is truth beauty ?

Discussion on the works of John Keats.

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is truth beauty ?

Postby sinoda » Thu Jul 27, 2006 1:01 pm

Hi all you cuties out there !

i would like to have your comments on this astonishing reply
from
Frank Zappa :
..."wisdom is not truth, truth is not beauty, beauty is not love"...
(from the song "Packard Goose" on the album "Joe's Garage")

to
Jonny Keates
most quoted peak in his "Ode on a Grecian Urn"
..."»Beauty is truth, truth beauty,« - that is all
Ye know on earth, and all ye need to know."...

:roll:

was it just 23 years old Jonny's narrow-minded point of view on life, that made him treat us other posthumous late-comers as eternal kiddies ?
honestly, i am more inclined to adopt Franky's statement than to subscribe to Jonny's assertion.
nevertheless i am not sure if his quote (supposingly written on that grecian urne) might not reveal a further and deeper sense in the eyes of a more pundit guy than me.

so please enlight me !
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Postby greymouse » Thu Jul 27, 2006 3:06 pm

Hi Sinoda,

Well, this might sound like blasphemy on a forum like this, but I agree with Mr. Zappa on this as well. I think Keats' statement has a lot to do with his age, his circumstances, and his talent. I think he probably had more beautiful thoughts in a second than most people do in a day, and I think he was a little morbid and felt that the only purpose of his life must be to create and describe beauty for the short time he was alive. I think deep in his gut he truly desired immortality.

Keats sure placed a high value on beauty though and it helped to define the glorious 19th century aesthetic; the opening to Endymion is pretty much the same song.

That's what I think, but I think members who have read more of his letters and biographies could give a better answer.
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Postby dks » Thu Jul 27, 2006 4:13 pm

:shock: I disagree completely. Here's why:

Keats's statement that "Beauty is Truth and Truth Beauty" was not meant to be a cryptic idea about life, but rather a statement about poesy.

He is asserting his creed, here, if you will--the poet's creed. He is talking about his development as a poet and his recognition and integration of the poetic process. Keats was far too self aware to make such a statement and fling it out as a mode of living. He himself often stated that he was ill-equipped to wield philosophies since he was so young. If you read his letters in conjunction with his poetry, this is clear. He goes into great detail about what things form "Men of Achievement." He also talks about his ability to be that "Camelion Poet." The poet who fully submerges himself into his surroundings in order to glean Beauty and proceed to emit it out as Truth or poetry.

Now, what Frank Zappa was talking about, I'm not ever too certain. :lol:
"I am certain of nothing but the holiness of the heart's affections and the Truth of Imagination."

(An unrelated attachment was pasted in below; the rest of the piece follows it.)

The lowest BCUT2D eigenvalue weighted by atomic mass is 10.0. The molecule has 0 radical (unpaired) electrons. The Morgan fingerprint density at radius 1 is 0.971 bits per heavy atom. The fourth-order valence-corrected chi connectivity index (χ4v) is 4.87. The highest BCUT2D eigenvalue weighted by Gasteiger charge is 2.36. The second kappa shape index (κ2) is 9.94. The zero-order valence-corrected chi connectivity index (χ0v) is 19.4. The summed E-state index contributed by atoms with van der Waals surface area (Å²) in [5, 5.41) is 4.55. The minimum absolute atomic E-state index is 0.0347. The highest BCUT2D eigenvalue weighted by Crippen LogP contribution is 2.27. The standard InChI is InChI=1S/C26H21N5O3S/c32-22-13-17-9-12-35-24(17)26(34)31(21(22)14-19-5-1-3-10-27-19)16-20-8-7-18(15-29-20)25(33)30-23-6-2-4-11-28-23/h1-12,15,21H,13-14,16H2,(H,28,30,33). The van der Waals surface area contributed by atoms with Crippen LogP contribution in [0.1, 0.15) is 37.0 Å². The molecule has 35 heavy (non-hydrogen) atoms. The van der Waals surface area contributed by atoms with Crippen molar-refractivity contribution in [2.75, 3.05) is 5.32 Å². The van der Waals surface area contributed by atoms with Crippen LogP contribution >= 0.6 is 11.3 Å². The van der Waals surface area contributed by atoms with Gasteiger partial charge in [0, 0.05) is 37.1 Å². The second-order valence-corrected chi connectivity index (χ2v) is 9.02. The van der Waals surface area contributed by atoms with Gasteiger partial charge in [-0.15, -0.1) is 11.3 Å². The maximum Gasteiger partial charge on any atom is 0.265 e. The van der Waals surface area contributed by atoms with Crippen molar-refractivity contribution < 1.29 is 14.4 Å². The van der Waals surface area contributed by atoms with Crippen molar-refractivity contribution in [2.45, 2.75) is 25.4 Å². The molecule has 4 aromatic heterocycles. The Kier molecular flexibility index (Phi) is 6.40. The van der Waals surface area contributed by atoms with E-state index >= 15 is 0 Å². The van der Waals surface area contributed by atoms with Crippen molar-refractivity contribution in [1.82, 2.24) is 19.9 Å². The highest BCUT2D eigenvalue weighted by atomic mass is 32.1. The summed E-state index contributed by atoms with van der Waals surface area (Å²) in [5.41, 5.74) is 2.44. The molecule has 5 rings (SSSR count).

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Postby Credo Buffa » Thu Jul 27, 2006 4:48 pm

I agree with you, Denise. If Keats was talking about everyday living there, it would definitely be a debatable statement, but as he's talking about how he views the world through a poet's eyes, coupled with his belief in the power of poetry, then I think we have to agree with him. Truths which in everyday life are often quite ugly can be beautiful when considered through the lense of a poet, who must scrutinize the entire world and its components rather than just pick and choose. For example, we so often see Keats writing about pleasure in pain. Obviously, pain itself isn't a pleasurable experience. But Keats the poet reminds us that pain is a physical and emotional experience that brings us closer to our own humanity and mortality, and that it is akin to pleasure and beauty in that they are both part of the temporary condition of living. For that reason, we shouldn't associate pain with suffering any more than we should associate it with happiness, or associate pleasure with ease rather than sadness or suspicion.
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Postby dks » Thu Jul 27, 2006 5:50 pm

Ahhh, no, Thank YOU, Credo! :lol:

Yes, that's exactly it.
"I am certain of nothing but the holiness of the heart's affections and the Truth of Imagination."
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Postby Brave Archer » Sun Jul 30, 2006 11:51 pm

Anyth ing rare is beautiful. And truth is definately a rarity today. Bu t the statement truth beauty. . . is m ost surely not a life reasoning statement.
Why don't you really tell me how you feel!
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Re: is truth beauty ?

Postby HooKnoo » Thu Oct 30, 2008 9:04 pm

Beauty is truth, truth beauty.

It may or may not be true for us, but its certainly all the urn knows. And all it needs to know.

As a reader of the poem, I can't help but see the phrase as a desperate wish. Keats seems to desire the truth to be what the urn claims it to be. Even as a grown man I have many simple little pieces of Art that I turn to, when the going gets tough, and try and convince myself that life should be that way. (e.g. I've learned the hard way that if you follow the white rabbit down the rabbit hole everything will not always be okay in the end.)

But, here, Keats does what we all do: he turns to a favorite work of art and says "Thank god you're still here. If only the world were like you make it seem to be" Ultimately, I find the poem beautifully sad.
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